Publishers of technology books, eBooks, and videos for creative people

Home > Articles

Going Beyond the Basic Edits

Scott Kelby takes a deeper dive into the editing tools available in Lightroom Mobile

This chapter is from the book

This Is Where the Good Stuff Is

SHUTTER SPEED: 1/125 sec | F-STOP: f/8 | ISO: 100 | FOCAL LENGTH: 130mm | MODEL: Manon

I’ve been saying for years that the Basic panel in Lightroom on your desktop (whose controls are the first set of adjustment tiles you see here in Lightroom Mobile’s Edit mode) is totally misnamed. Adobe should have called it the “Essentials” panel because these aren’t basic controls. I think controlling your overall exposure, and contrast, and color mode are perhaps the most important edits of all the editing you can do. Well, with one exception: I think the ability to crop out an old girlfriend (or boyfriend) you broke up with years ago from a photo of you two should rank pretty high up there. Why is that? It’s because of a phenomenon that occurs where, for some unknown reason, the best photo you’ve ever taken was the one where you two posed for that shot outside the Disney On Ice show. But, now you need a profile photo for your Tinder account, but she’s in it, so you think “Hey, maybe I can crop her out,” so you take the photo into Lightroom Mobile, you crop her out, you upload it to Tinder, and sure enough—the connections start pouring in. But, that photo was taken a long time ago, when you were younger, thinner, and better looking, whereas today you’re about two Snickers bars away from Jabba the Hutt. So, now you’re waiting in Starbucks for your “date” to arrive, and as soon as she sees how you actually look, she begins screaming uncontrollably, and then everybody in Starbucks starts screaming along with her (not even knowing why), and it’s at that moment you think, “I wonder what my old girlfriend’s up to....”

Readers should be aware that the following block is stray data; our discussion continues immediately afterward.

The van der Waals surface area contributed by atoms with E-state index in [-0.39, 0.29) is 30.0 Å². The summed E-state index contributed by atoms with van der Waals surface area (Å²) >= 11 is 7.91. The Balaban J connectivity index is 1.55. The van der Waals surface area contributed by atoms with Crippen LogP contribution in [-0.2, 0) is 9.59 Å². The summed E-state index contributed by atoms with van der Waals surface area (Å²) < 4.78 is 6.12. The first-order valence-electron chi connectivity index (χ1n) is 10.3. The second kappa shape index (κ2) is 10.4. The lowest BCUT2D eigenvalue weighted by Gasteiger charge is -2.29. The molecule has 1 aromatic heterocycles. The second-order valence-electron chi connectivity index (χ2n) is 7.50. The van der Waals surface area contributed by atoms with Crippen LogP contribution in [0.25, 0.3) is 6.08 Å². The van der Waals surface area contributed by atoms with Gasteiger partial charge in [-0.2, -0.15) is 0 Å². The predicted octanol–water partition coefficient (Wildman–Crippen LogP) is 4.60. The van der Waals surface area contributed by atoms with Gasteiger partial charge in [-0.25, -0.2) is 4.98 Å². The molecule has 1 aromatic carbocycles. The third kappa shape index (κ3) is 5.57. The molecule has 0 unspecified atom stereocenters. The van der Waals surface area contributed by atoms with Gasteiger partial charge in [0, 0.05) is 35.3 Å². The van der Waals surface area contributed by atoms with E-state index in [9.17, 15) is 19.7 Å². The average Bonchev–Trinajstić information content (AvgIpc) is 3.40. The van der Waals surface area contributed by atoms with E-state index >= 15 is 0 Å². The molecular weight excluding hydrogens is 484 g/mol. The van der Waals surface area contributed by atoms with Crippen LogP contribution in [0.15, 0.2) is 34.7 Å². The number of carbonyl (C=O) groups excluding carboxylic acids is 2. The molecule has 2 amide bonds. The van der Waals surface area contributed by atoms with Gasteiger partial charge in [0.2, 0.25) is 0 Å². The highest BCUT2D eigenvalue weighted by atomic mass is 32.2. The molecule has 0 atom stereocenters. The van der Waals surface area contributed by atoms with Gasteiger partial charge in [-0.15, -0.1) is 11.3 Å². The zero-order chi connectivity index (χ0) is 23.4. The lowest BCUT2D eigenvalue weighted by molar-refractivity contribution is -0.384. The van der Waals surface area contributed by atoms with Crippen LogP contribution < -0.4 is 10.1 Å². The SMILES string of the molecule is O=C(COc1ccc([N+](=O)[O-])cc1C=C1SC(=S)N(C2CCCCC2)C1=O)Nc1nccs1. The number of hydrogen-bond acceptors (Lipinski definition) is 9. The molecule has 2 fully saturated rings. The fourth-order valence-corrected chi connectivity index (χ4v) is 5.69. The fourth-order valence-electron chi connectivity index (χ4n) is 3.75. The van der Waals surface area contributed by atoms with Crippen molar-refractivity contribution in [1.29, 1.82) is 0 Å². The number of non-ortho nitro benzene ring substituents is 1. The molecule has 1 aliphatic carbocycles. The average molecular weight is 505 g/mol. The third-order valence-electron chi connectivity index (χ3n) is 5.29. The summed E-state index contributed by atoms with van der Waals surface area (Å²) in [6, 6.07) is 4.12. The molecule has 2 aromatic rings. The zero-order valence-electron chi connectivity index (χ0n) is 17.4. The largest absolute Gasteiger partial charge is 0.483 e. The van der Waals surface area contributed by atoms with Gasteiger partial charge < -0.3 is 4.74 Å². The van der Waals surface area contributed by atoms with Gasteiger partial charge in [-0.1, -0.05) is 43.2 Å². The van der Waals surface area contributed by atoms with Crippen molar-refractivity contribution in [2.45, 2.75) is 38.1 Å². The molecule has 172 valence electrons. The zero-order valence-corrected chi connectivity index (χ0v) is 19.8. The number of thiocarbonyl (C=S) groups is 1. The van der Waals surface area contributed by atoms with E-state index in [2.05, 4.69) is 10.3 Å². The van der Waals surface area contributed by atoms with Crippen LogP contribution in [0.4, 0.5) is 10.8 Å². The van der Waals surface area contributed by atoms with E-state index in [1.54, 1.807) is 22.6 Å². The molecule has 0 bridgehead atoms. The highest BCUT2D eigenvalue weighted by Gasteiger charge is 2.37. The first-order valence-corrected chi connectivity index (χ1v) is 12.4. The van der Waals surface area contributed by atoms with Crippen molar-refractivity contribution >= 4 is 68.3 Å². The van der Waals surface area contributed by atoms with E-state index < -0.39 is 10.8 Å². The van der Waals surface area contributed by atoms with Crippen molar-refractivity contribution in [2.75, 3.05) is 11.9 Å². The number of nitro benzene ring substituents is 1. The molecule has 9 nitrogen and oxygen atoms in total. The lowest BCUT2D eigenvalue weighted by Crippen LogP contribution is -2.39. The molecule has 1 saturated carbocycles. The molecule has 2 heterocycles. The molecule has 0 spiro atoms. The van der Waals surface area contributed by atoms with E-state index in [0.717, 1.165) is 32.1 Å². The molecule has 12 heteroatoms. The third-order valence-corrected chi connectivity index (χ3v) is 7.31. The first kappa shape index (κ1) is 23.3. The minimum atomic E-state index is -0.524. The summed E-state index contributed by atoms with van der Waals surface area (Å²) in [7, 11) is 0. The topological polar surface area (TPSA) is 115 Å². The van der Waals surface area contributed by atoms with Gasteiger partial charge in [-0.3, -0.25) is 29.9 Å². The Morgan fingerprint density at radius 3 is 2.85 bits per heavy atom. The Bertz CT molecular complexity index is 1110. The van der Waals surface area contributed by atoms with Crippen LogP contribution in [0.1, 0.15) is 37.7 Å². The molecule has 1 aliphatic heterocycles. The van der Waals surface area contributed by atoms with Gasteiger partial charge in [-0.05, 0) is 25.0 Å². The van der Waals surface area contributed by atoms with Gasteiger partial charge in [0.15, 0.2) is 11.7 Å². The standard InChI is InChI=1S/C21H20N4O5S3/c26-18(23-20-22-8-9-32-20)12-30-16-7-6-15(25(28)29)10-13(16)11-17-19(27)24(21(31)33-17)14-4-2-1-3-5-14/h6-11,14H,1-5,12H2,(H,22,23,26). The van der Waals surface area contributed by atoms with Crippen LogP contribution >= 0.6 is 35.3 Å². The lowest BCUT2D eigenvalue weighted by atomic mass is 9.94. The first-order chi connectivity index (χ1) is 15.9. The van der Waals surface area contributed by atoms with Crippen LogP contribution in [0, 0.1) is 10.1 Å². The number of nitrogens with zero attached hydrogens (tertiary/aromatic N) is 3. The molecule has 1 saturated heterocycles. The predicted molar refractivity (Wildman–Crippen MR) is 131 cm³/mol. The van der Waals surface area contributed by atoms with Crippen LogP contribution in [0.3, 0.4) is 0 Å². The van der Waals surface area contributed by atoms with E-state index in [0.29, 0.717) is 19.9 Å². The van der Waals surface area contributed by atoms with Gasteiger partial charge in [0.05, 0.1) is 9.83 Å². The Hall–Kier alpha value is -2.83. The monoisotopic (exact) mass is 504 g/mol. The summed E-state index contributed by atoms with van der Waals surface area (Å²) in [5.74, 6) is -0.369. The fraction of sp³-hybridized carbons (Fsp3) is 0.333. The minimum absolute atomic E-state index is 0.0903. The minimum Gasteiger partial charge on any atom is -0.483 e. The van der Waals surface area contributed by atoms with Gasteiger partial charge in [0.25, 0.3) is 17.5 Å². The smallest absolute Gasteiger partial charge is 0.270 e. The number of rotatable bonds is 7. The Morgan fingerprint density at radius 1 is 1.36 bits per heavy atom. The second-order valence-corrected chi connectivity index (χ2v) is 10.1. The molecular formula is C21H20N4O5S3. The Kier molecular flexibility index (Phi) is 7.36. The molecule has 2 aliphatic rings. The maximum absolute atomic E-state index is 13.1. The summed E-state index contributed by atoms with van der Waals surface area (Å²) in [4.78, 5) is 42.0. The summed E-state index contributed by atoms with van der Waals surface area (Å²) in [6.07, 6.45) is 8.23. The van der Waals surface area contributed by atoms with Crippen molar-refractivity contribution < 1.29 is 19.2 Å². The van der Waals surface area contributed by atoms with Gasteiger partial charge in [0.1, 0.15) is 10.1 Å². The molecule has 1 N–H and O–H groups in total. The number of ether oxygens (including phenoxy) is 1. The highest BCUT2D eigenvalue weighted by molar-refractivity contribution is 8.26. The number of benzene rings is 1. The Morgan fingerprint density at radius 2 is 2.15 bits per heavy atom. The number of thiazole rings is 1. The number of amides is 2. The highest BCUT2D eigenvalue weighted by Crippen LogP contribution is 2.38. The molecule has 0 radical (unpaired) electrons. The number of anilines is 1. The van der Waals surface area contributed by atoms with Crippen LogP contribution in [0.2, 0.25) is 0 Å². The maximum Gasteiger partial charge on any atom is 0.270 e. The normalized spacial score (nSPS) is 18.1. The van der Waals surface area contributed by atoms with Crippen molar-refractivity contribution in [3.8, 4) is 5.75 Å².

Using the Tone Curve: Point Curve

This is the same tone curve you know and love from Lightroom on your desktop. Tap on an image to open it in Loupe view, and then tap on the Edit icon in the Action options at the bottom of the screen. When the adjustment tiles appear, tap on the shutter icon on the far left of the tiles and, from the Adjust pop-up menu, tap on Tone Curve (as seen in the overlay here). In the Tone Curve adjustment tiles, tap on the first tile on the left, Mode, and then, in the pop-up menu, choose either the Point - RGB curve (shown here), individual red, blue, or green channel point curves, or the Parametric curve. The interface for the Tone Curve adjustment appears directly on your image over on the right side of the screen. We’ll start with the Point - RGB curve (I think it’s the more useful of them). You’ll notice that all the other tiles are grayed out, and that’s because you don’t use them with the Point - RGB curve. Instead, you add adjustment points to that diagonal line onscreen, and then you drag those points up/down to adjust. To add a point, just tap once along that line to make your curve. For example, to add a point to adjust the midtones in the image, tap once in the center of the diagonal line and drag downward diagonally to darken the midtones or drag up to brighten them. To adjust the highlights, tap once in the top 1/4 section of the line and drag up to brighten or down to darken, and so on. To remove a point from the curve, double-tap on the point and it’s gone. To add contrast to your image, create a curve that looks like an “S” (as seen here). The steeper you make that S-curve, the more contrast it adds. If you mess things up and you just want to start over, tap on the Reset tile at the right end of the adjustment tiles (we looked at how to reset an image in Chapter 3).

  • + Share This
  • 🔖 Save To Your Account